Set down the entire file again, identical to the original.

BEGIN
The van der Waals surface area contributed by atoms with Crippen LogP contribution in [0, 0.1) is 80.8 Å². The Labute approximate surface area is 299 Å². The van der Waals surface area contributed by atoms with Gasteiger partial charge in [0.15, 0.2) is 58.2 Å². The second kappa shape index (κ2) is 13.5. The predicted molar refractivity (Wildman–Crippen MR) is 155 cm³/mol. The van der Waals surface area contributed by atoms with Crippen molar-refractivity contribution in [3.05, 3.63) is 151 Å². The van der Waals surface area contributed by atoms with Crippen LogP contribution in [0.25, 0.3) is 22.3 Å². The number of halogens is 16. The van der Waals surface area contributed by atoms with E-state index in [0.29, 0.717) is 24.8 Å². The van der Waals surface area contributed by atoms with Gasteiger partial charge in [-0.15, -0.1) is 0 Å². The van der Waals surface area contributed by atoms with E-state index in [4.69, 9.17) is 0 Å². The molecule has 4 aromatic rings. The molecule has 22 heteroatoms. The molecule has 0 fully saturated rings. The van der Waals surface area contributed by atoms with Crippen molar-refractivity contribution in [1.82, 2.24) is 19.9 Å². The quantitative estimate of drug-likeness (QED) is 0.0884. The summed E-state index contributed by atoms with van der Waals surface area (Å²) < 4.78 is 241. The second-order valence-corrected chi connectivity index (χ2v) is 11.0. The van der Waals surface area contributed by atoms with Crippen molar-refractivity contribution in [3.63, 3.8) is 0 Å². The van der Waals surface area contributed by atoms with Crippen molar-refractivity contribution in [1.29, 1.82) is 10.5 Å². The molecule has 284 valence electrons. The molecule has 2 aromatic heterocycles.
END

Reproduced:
The van der Waals surface area contributed by atoms with Crippen LogP contribution in [0, 0.1) is 80.8 Å². The Labute approximate surface area is 299 Å². The van der Waals surface area contributed by atoms with Gasteiger partial charge in [0.15, 0.2) is 58.2 Å². The second kappa shape index (κ2) is 13.5. The predicted molar refractivity (Wildman–Crippen MR) is 155 cm³/mol. The van der Waals surface area contributed by atoms with Crippen molar-refractivity contribution in [3.05, 3.63) is 151 Å². The van der Waals surface area contributed by atoms with Crippen LogP contribution in [0.25, 0.3) is 22.3 Å². The number of halogens is 16. The van der Waals surface area contributed by atoms with E-state index in [0.29, 0.717) is 24.8 Å². The van der Waals surface area contributed by atoms with Gasteiger partial charge in [-0.15, -0.1) is 0 Å². The van der Waals surface area contributed by atoms with E-state index in [4.69, 9.17) is 0 Å². The molecule has 4 aromatic rings. The molecule has 22 heteroatoms. The molecule has 0 fully saturated rings. The van der Waals surface area contributed by atoms with Crippen molar-refractivity contribution in [1.82, 2.24) is 19.9 Å². The quantitative estimate of drug-likeness (QED) is 0.0884. The summed E-state index contributed by atoms with van der Waals surface area (Å²) < 4.78 is 241. The second-order valence-corrected chi connectivity index (χ2v) is 11.0. The van der Waals surface area contributed by atoms with Crippen molar-refractivity contribution in [3.63, 3.8) is 0 Å². The van der Waals surface area contributed by atoms with Crippen molar-refractivity contribution in [1.29, 1.82) is 10.5 Å². The molecule has 284 valence electrons. The molecule has 2 aromatic heterocycles.